Trying to save lives amid relentless drug violence, Mexican medical workers put their own on the line
ZAPOPAN, MEXICO - Physician Jose Luis Guerrero was at the bedside of a patient when the terrified young man splattered with blood burst into the hospital, screaming that hit men were chasing him.
Minutes later, automatic weapons fire strafed the walls. Two receptionists fainted. A grenade exploded through the window of the intensive care unit, raining glass beside a 14-year-old girl who had been injured in a car accident. Police shot wildly in the streets as patients in hospital gowns ran in search of closets to hide in.
It is the kind of medical emergency Mexico’s doctors and nurses have come to dread, as mounting drug violence tears at the country’s social safety net, shuttering clinics, creating no-go zones for ambulances and forcing medical workers to flee north of the border.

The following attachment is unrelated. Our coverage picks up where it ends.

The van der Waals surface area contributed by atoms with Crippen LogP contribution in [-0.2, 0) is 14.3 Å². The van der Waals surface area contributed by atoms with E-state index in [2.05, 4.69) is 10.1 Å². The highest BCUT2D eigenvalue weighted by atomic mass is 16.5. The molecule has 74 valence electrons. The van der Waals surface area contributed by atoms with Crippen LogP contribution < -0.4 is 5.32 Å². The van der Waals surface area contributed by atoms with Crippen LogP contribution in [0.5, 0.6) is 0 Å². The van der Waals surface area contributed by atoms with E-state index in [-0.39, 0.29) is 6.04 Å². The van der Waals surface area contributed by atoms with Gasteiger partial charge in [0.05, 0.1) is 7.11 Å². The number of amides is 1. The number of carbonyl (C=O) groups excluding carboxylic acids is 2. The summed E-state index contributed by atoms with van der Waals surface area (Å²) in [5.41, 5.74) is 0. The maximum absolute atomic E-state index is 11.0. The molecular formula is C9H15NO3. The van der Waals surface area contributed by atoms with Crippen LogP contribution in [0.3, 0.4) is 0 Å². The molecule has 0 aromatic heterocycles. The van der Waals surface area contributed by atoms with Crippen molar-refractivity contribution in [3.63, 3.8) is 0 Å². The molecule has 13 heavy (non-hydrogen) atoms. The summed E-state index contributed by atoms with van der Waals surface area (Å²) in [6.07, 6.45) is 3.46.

“We pray not to have these kinds of patients,” said Guerrero, a 32-year-old trauma specialist who is director of the clean, modern Arboledas Hospital in the suburbs of Guadalajara, still visibly upset by the memory of the July melee. The bloodied young man was targeted by two truckloads of assassins, police later said, because he was dating the girlfriend of a drug trafficker. He survived.
Murrieta said that in the past two years, 15 doctors have been shot to death in Ciudad Juarez - in drug rehabilitation centers, at their practices, in public places.
More than 250 Ciudad Juarez doctors now commute across the border from El Paso, where they have moved with their families for safety, Murrieta said. Seventy-five more have fled the area, and 30 percent of the city’s private practices have closed, he said.